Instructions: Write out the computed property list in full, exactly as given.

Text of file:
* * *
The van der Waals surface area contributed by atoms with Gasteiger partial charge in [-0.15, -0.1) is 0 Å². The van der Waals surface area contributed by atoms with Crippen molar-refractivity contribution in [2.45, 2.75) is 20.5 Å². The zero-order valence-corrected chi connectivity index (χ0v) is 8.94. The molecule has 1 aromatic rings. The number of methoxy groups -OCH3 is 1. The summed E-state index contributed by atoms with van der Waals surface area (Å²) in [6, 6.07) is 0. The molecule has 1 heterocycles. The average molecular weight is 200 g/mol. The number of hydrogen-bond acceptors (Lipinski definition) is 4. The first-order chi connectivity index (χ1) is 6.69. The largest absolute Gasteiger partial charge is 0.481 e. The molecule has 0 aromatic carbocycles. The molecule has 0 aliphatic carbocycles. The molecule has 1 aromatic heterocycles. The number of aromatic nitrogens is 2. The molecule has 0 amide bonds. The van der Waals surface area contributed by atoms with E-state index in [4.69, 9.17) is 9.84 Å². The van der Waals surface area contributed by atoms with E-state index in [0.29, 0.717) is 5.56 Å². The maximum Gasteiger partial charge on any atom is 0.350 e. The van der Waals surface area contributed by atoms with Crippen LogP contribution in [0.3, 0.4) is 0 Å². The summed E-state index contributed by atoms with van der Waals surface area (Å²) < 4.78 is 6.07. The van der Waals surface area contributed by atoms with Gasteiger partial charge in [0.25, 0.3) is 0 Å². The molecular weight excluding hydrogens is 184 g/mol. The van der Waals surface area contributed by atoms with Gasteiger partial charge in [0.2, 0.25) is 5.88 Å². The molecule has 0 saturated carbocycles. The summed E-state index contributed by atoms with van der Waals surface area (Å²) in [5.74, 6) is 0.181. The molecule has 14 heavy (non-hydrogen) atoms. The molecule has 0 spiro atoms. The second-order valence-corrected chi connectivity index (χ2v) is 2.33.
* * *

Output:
The van der Waals surface area contributed by atoms with Gasteiger partial charge in [-0.15, -0.1) is 0 Å². The van der Waals surface area contributed by atoms with Crippen molar-refractivity contribution in [2.45, 2.75) is 20.5 Å². The zero-order valence-corrected chi connectivity index (χ0v) is 8.94. The molecule has 1 aromatic rings. The number of methoxy groups -OCH3 is 1. The summed E-state index contributed by atoms with van der Waals surface area (Å²) in [6, 6.07) is 0. The molecule has 1 heterocycles. The average molecular weight is 200 g/mol. The number of hydrogen-bond acceptors (Lipinski definition) is 4. The first-order chi connectivity index (χ1) is 6.69. The largest absolute Gasteiger partial charge is 0.481 e. The molecule has 0 aromatic carbocycles. The molecule has 0 aliphatic carbocycles. The molecule has 1 aromatic heterocycles. The number of aromatic nitrogens is 2. The molecule has 0 amide bonds. The van der Waals surface area contributed by atoms with E-state index in [4.69, 9.17) is 9.84 Å². The van der Waals surface area contributed by atoms with E-state index in [0.29, 0.717) is 5.56 Å². The maximum Gasteiger partial charge on any atom is 0.350 e. The van der Waals surface area contributed by atoms with Crippen LogP contribution in [0.3, 0.4) is 0 Å². The summed E-state index contributed by atoms with van der Waals surface area (Å²) < 4.78 is 6.07. The van der Waals surface area contributed by atoms with Gasteiger partial charge in [0.25, 0.3) is 0 Å². The molecular weight excluding hydrogens is 184 g/mol. The van der Waals surface area contributed by atoms with Gasteiger partial charge in [0.2, 0.25) is 5.88 Å². The molecule has 0 saturated carbocycles. The summed E-state index contributed by atoms with van der Waals surface area (Å²) in [5.74, 6) is 0.181. The molecule has 14 heavy (non-hydrogen) atoms. The molecule has 0 spiro atoms. The second-order valence-corrected chi connectivity index (χ2v) is 2.33.